It is a foregone conclusion that more and more plastics will be used in the construction of automobile bodies to reduce weight and make it possible for manufacturers to achieve the much higher fleet average MPG standards mandated by the so-called CAFE regulations. Cars currently use 300-500 pounds of “conventional” plastics (polypropylene, ABS resins, nylon, polyurethane, polycarbonate) in various places (dashboard, bumpers, panels, windshield, etc). To get the dramatic weight reduction required, car bodies will have to be made from so-called structural composites, which are now used for advanced aircraft like Boeing’s Dreamliner.
Structural composites for aircraft and other critical applications are made using carbon fiber (ten times stronger than steel and a quarter of the weight), bonded together with special resins. This type of construction is very expensive and not economically practical for cars, though expensivive automobiles like Ferrari and others do use carbon fiber bodies.
Teijin and GM (see 26 March 2012 issue of The Chemical Daily) recently announced a “breakthrough” process that greatly reduces molding time and, according to the companies, is slated to be used in cars and trucks (no information, however, available on increased car price). But the real breakthrough, will come when carbon fiber with suitable strengh and durability characteristics can be produced from a feedstock other than (expensive) polyacrylonitrile (PAN), the current source of essentially all high stregth carbon fiber. This is the goal of the U.S. Partnership for a New Generation of Vehicles (PNGV). The goal is to produce a carbon fiber for around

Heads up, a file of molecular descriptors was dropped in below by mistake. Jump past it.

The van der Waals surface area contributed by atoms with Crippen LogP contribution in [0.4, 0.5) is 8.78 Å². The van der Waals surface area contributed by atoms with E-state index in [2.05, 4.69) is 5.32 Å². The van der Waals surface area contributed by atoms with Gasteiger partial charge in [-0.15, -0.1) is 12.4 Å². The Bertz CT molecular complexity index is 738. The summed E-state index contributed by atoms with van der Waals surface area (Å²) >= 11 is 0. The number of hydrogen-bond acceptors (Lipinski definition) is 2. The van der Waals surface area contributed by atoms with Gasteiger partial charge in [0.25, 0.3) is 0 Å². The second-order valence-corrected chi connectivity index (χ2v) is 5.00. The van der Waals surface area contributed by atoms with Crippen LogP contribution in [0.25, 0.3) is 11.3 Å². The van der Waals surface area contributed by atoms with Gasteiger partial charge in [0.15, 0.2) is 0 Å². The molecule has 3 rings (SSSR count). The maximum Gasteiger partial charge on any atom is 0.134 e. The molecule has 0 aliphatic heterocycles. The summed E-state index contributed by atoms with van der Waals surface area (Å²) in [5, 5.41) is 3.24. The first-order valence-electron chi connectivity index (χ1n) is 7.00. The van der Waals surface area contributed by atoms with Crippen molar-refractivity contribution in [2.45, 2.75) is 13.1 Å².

$ 3/lb. versus the current cost of $ 8-10/lb. The Composite Materials Technology Group at the Oak Ridge National Laboratory is in partnership with fourteen companies (e.g. Dow, 3M, others) to develop a low cost carbon fiber, a promising candidate being lignin from wood, with others also being evaluated.